Your phone contains everything about you. And if one person gets to know your Apple ID, it is normal to get worried, and think that whoever got it can move to the next step—steal your identity.
But should you get worried?
The short answer is yes. Your Apple ID is what you use to log-in to your device, and if someone knows what it is, plus your password, then they can log in to another Apple device and use your identity to do malicious things.
What is the Apple ID?
The Apple ID is your identification in the Apple ecosystem or database. It tells the apple computers that it is you, and it will allow you to fetch information from it. With the Apple ID, you can log in to different apps, products and services, such as iMessage, iCloud, iTunes, your Mac, iPhone, and others.
It is the Apple ID that you use to buy stuff in i-Tunes such as games, or in-app purchases for games that you are already playing.
If somebody knows your Apple ID, then he already has half of your identity. The only remaining thing he needs is your password. And if a hacker manages to get that, too, he will be able to buy stuff on i-Tunes, charge your credit card for it, and you will never know who it is.
How do you protect your Apple ID?
To protect your Apple ID and password, your best bet is to use a two-factor authentication. Also called 2FA, it is a verification method that requires something that you know and something that you have.
Something that you know is your password or PIN, and something you have is your phone or card. If you put these two things at work, the verification system will not let anybody log-in if the only thing they have is a PIN.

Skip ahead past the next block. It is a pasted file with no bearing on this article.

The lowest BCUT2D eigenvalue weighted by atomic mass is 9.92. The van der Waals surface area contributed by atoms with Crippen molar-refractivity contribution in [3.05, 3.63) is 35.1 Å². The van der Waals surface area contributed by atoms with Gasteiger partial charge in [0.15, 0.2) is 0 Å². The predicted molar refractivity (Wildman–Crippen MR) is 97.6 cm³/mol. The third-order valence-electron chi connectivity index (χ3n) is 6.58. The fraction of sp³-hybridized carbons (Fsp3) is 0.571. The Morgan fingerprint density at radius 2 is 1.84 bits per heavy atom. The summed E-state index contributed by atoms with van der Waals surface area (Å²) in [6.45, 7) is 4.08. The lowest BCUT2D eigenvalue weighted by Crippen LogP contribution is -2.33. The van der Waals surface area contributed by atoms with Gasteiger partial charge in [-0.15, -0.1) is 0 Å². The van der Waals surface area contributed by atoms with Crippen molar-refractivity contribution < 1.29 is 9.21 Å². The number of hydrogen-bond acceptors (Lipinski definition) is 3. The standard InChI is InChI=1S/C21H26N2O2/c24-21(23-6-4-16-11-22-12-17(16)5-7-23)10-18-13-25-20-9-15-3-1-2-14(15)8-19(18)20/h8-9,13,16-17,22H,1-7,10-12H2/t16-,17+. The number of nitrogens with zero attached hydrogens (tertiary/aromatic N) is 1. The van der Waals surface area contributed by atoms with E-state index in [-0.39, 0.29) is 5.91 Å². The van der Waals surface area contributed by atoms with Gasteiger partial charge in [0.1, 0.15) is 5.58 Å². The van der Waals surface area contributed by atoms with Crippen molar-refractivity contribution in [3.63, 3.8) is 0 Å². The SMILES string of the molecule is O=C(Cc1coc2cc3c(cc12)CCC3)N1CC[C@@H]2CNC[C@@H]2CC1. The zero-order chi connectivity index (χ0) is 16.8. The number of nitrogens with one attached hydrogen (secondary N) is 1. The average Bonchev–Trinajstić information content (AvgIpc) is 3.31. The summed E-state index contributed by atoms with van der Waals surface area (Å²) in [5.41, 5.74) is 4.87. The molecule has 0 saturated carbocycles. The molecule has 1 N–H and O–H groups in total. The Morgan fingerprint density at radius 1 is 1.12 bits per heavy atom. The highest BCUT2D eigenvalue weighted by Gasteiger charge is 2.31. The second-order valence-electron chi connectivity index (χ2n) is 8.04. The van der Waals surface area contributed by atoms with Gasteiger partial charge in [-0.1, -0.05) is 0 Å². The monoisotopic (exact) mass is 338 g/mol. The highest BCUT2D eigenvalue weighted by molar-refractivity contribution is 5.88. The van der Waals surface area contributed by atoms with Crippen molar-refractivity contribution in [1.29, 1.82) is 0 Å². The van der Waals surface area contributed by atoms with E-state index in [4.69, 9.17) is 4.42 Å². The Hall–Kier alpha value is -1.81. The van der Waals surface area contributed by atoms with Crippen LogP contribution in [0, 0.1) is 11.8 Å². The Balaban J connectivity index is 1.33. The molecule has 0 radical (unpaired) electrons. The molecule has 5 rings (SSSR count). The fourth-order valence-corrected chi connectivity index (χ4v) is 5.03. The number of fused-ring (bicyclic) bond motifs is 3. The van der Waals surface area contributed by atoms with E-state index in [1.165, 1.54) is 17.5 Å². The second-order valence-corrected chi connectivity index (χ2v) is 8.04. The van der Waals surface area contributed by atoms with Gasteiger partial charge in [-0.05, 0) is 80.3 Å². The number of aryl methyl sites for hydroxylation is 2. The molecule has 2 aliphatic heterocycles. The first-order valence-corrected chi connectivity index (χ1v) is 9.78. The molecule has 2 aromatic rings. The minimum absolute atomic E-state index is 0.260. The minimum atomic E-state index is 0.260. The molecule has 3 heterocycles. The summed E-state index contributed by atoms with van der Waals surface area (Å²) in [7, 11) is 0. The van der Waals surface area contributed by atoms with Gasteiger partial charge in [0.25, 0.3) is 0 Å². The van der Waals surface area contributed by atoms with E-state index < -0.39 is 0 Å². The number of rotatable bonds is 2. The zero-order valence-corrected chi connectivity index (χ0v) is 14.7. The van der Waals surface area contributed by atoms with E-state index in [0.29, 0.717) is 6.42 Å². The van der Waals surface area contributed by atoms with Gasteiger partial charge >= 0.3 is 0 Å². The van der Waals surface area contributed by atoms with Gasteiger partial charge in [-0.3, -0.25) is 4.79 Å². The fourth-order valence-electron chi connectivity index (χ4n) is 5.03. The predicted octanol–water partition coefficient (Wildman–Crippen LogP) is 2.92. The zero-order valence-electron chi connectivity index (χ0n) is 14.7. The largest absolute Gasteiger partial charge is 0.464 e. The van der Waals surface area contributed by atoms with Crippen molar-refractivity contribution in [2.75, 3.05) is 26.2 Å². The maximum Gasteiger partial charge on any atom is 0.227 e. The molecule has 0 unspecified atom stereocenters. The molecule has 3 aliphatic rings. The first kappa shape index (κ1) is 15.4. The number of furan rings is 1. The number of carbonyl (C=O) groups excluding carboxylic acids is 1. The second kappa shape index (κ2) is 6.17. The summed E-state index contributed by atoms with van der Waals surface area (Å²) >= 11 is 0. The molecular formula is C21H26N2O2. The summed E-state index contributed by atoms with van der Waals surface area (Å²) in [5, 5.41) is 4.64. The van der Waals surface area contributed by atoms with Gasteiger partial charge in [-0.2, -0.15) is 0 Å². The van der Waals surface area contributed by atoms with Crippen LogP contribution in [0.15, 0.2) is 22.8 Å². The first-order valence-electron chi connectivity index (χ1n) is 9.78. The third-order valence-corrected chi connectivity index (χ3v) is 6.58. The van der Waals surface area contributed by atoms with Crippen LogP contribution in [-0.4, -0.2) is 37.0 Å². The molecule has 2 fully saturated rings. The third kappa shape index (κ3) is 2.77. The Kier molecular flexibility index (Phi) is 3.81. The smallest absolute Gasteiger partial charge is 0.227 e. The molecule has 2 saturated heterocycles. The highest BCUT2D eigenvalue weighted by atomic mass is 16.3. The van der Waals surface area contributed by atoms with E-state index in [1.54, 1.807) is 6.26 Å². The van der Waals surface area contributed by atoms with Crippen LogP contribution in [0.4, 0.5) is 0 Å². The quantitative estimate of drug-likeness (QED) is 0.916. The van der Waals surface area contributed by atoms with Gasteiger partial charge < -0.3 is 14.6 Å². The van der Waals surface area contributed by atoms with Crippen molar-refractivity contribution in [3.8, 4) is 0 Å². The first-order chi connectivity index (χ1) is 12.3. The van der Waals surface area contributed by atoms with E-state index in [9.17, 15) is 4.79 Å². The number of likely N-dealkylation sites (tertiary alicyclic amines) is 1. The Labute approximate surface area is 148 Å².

In this method, the system will let you log in by sending you a text message to your phone, which, ideally, is not the same as the device you are logging into. Well, even if it is the same device, you are still safe.
Let us say that you are trying to log-in to the Apple ecosystem with your Apple ID and password on a MAC, but your 2-factor authentication is on. Apple will send a text to your phone, which could be an iPhone or an Android, and you need to input the code from that text before you can log in.
A criminal who has your Apple ID and password but not your phone will not be able to log in. Banks do this all the time. If you log in to your bank account on a PC or a tablet, the bank will send a test to your phone.
If you are using the phone where the text should be sent, the bank will nolonger send the text because it recognizes your phone’s number and IMEI.
Your Apple ID is half of your identity in the Apple ecosystem. The Apple database uses this to save your settings, files, documents, photos, purchases, and a whole lot more. If a person gets access to it, he will be able to access another Apple device, and make the Apple system believe that it is you.
He will make purchases and you will just be surprised one day that you have a lot of purchases in your bill to pay.
Keep yourself safe. Use a strong password that Apple recommends, and enroll in the two-factor authentication to add another layer of security to your identity.